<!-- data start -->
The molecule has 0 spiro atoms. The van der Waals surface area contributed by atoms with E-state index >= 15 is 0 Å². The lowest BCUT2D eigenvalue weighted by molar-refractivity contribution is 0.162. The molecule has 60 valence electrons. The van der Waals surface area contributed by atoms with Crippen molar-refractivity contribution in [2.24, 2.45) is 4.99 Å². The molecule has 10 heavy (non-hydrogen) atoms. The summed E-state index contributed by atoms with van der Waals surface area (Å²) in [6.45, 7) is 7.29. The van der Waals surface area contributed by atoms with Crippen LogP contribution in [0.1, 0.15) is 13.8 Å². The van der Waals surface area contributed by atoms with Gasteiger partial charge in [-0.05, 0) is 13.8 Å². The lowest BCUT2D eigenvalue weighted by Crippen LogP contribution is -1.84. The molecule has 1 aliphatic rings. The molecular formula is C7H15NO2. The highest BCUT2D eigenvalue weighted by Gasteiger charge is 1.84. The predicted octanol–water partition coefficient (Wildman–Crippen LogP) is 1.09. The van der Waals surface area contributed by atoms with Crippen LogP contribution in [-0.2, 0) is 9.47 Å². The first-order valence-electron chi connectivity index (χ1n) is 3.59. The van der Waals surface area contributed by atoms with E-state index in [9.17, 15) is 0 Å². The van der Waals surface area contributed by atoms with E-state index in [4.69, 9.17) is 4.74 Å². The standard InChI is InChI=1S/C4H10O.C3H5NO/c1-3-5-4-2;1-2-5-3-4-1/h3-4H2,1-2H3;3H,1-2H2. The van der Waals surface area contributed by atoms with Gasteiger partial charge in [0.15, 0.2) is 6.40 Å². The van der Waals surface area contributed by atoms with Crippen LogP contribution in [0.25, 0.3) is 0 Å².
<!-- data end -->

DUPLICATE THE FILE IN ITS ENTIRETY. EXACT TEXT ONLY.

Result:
The molecule has 0 spiro atoms. The van der Waals surface area contributed by atoms with E-state index >= 15 is 0 Å². The lowest BCUT2D eigenvalue weighted by molar-refractivity contribution is 0.162. The molecule has 60 valence electrons. The van der Waals surface area contributed by atoms with Crippen molar-refractivity contribution in [2.24, 2.45) is 4.99 Å². The molecule has 10 heavy (non-hydrogen) atoms. The summed E-state index contributed by atoms with van der Waals surface area (Å²) in [6.45, 7) is 7.29. The van der Waals surface area contributed by atoms with Crippen LogP contribution in [0.1, 0.15) is 13.8 Å². The van der Waals surface area contributed by atoms with Gasteiger partial charge in [-0.05, 0) is 13.8 Å². The lowest BCUT2D eigenvalue weighted by Crippen LogP contribution is -1.84. The molecule has 1 aliphatic rings. The molecular formula is C7H15NO2. The highest BCUT2D eigenvalue weighted by Gasteiger charge is 1.84. The predicted octanol–water partition coefficient (Wildman–Crippen LogP) is 1.09. The van der Waals surface area contributed by atoms with Crippen LogP contribution in [-0.2, 0) is 9.47 Å². The first-order valence-electron chi connectivity index (χ1n) is 3.59. The van der Waals surface area contributed by atoms with E-state index in [9.17, 15) is 0 Å². The van der Waals surface area contributed by atoms with E-state index in [4.69, 9.17) is 4.74 Å². The standard InChI is InChI=1S/C4H10O.C3H5NO/c1-3-5-4-2;1-2-5-3-4-1/h3-4H2,1-2H3;3H,1-2H2. The van der Waals surface area contributed by atoms with Gasteiger partial charge in [0.15, 0.2) is 6.40 Å². The van der Waals surface area contributed by atoms with Crippen LogP contribution in [0.25, 0.3) is 0 Å².